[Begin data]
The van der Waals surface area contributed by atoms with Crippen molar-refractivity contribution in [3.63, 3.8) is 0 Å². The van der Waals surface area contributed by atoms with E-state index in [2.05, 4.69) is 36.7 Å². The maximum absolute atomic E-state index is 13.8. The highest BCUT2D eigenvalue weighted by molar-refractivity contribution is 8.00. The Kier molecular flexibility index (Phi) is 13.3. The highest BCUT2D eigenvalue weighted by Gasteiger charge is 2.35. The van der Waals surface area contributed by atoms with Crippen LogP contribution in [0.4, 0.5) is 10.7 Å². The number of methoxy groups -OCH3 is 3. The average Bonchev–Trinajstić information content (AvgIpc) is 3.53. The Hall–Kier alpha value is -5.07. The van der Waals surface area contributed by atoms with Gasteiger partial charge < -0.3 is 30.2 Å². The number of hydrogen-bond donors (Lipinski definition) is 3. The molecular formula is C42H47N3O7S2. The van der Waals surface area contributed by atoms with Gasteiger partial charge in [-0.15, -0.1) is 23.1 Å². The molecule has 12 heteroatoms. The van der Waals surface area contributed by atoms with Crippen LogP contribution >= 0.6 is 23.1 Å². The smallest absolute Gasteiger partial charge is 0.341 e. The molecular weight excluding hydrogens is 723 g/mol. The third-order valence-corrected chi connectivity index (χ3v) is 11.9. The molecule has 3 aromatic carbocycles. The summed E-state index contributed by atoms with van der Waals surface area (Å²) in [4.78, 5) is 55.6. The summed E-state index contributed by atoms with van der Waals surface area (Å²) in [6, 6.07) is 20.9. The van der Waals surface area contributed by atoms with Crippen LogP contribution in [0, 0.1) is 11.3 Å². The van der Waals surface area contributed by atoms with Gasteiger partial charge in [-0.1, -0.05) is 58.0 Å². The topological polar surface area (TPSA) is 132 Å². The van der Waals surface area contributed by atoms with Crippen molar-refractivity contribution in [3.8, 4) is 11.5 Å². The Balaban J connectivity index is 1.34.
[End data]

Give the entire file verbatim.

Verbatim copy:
The van der Waals surface area contributed by atoms with Crippen molar-refractivity contribution in [3.63, 3.8) is 0 Å². The van der Waals surface area contributed by atoms with E-state index in [2.05, 4.69) is 36.7 Å². The maximum absolute atomic E-state index is 13.8. The highest BCUT2D eigenvalue weighted by molar-refractivity contribution is 8.00. The Kier molecular flexibility index (Phi) is 13.3. The highest BCUT2D eigenvalue weighted by Gasteiger charge is 2.35. The van der Waals surface area contributed by atoms with Crippen LogP contribution in [0.4, 0.5) is 10.7 Å². The number of methoxy groups -OCH3 is 3. The average Bonchev–Trinajstić information content (AvgIpc) is 3.53. The Hall–Kier alpha value is -5.07. The van der Waals surface area contributed by atoms with Gasteiger partial charge < -0.3 is 30.2 Å². The number of hydrogen-bond donors (Lipinski definition) is 3. The molecular formula is C42H47N3O7S2. The van der Waals surface area contributed by atoms with Gasteiger partial charge in [-0.15, -0.1) is 23.1 Å². The molecule has 12 heteroatoms. The van der Waals surface area contributed by atoms with Crippen LogP contribution >= 0.6 is 23.1 Å². The smallest absolute Gasteiger partial charge is 0.341 e. The molecular weight excluding hydrogens is 723 g/mol. The third-order valence-corrected chi connectivity index (χ3v) is 11.9. The molecule has 3 aromatic carbocycles. The summed E-state index contributed by atoms with van der Waals surface area (Å²) in [4.78, 5) is 55.6. The summed E-state index contributed by atoms with van der Waals surface area (Å²) in [6, 6.07) is 20.9. The van der Waals surface area contributed by atoms with Crippen LogP contribution in [0, 0.1) is 11.3 Å². The van der Waals surface area contributed by atoms with Gasteiger partial charge in [-0.1, -0.05) is 58.0 Å². The topological polar surface area (TPSA) is 132 Å². The van der Waals surface area contributed by atoms with Crippen molar-refractivity contribution in [3.8, 4) is 11.5 Å². The Balaban J connectivity index is 1.34.